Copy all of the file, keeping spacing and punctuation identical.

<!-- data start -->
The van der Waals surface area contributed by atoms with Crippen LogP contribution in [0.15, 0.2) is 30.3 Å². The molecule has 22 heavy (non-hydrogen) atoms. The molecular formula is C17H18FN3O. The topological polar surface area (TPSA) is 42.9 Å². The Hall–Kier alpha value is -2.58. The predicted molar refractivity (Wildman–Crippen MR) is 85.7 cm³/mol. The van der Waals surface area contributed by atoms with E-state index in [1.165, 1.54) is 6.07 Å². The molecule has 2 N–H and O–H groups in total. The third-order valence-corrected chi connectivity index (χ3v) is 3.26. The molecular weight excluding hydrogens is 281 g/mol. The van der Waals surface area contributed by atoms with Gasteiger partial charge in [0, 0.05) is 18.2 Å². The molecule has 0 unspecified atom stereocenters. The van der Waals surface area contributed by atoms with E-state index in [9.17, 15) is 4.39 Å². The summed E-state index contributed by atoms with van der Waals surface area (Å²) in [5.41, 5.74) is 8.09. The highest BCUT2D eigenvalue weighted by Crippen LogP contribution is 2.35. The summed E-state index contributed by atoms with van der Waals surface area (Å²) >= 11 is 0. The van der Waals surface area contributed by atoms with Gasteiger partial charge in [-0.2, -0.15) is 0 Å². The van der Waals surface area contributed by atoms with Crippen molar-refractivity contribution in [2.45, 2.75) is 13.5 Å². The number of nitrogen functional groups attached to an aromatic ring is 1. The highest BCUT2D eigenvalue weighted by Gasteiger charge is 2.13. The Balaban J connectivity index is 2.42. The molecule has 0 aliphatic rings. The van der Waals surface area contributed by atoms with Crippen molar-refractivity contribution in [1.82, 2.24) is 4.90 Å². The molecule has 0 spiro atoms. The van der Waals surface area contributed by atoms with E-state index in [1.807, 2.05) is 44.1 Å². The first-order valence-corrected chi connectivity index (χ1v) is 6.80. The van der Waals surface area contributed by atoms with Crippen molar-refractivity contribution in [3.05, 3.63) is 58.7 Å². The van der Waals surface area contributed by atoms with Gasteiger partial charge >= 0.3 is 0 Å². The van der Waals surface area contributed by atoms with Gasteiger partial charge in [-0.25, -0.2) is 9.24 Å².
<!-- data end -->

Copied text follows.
The van der Waals surface area contributed by atoms with Crippen LogP contribution in [0.15, 0.2) is 30.3 Å². The molecule has 22 heavy (non-hydrogen) atoms. The molecular formula is C17H18FN3O. The topological polar surface area (TPSA) is 42.9 Å². The Hall–Kier alpha value is -2.58. The predicted molar refractivity (Wildman–Crippen MR) is 85.7 cm³/mol. The van der Waals surface area contributed by atoms with E-state index in [1.165, 1.54) is 6.07 Å². The molecule has 2 N–H and O–H groups in total. The third-order valence-corrected chi connectivity index (χ3v) is 3.26. The molecular weight excluding hydrogens is 281 g/mol. The van der Waals surface area contributed by atoms with Gasteiger partial charge in [0, 0.05) is 18.2 Å². The molecule has 0 unspecified atom stereocenters. The van der Waals surface area contributed by atoms with E-state index in [9.17, 15) is 4.39 Å². The summed E-state index contributed by atoms with van der Waals surface area (Å²) in [5.41, 5.74) is 8.09. The highest BCUT2D eigenvalue weighted by Crippen LogP contribution is 2.35. The summed E-state index contributed by atoms with van der Waals surface area (Å²) >= 11 is 0. The van der Waals surface area contributed by atoms with Gasteiger partial charge in [-0.2, -0.15) is 0 Å². The van der Waals surface area contributed by atoms with Crippen molar-refractivity contribution in [2.45, 2.75) is 13.5 Å². The number of nitrogen functional groups attached to an aromatic ring is 1. The highest BCUT2D eigenvalue weighted by Gasteiger charge is 2.13. The Balaban J connectivity index is 2.42. The molecule has 0 aliphatic rings. The van der Waals surface area contributed by atoms with Crippen molar-refractivity contribution in [1.82, 2.24) is 4.90 Å². The molecule has 0 spiro atoms. The van der Waals surface area contributed by atoms with E-state index in [1.807, 2.05) is 44.1 Å². The first-order valence-corrected chi connectivity index (χ1v) is 6.80. The van der Waals surface area contributed by atoms with Crippen molar-refractivity contribution in [3.05, 3.63) is 58.7 Å². The van der Waals surface area contributed by atoms with Gasteiger partial charge >= 0.3 is 0 Å². The van der Waals surface area contributed by atoms with Gasteiger partial charge in [-0.25, -0.2) is 9.24 Å².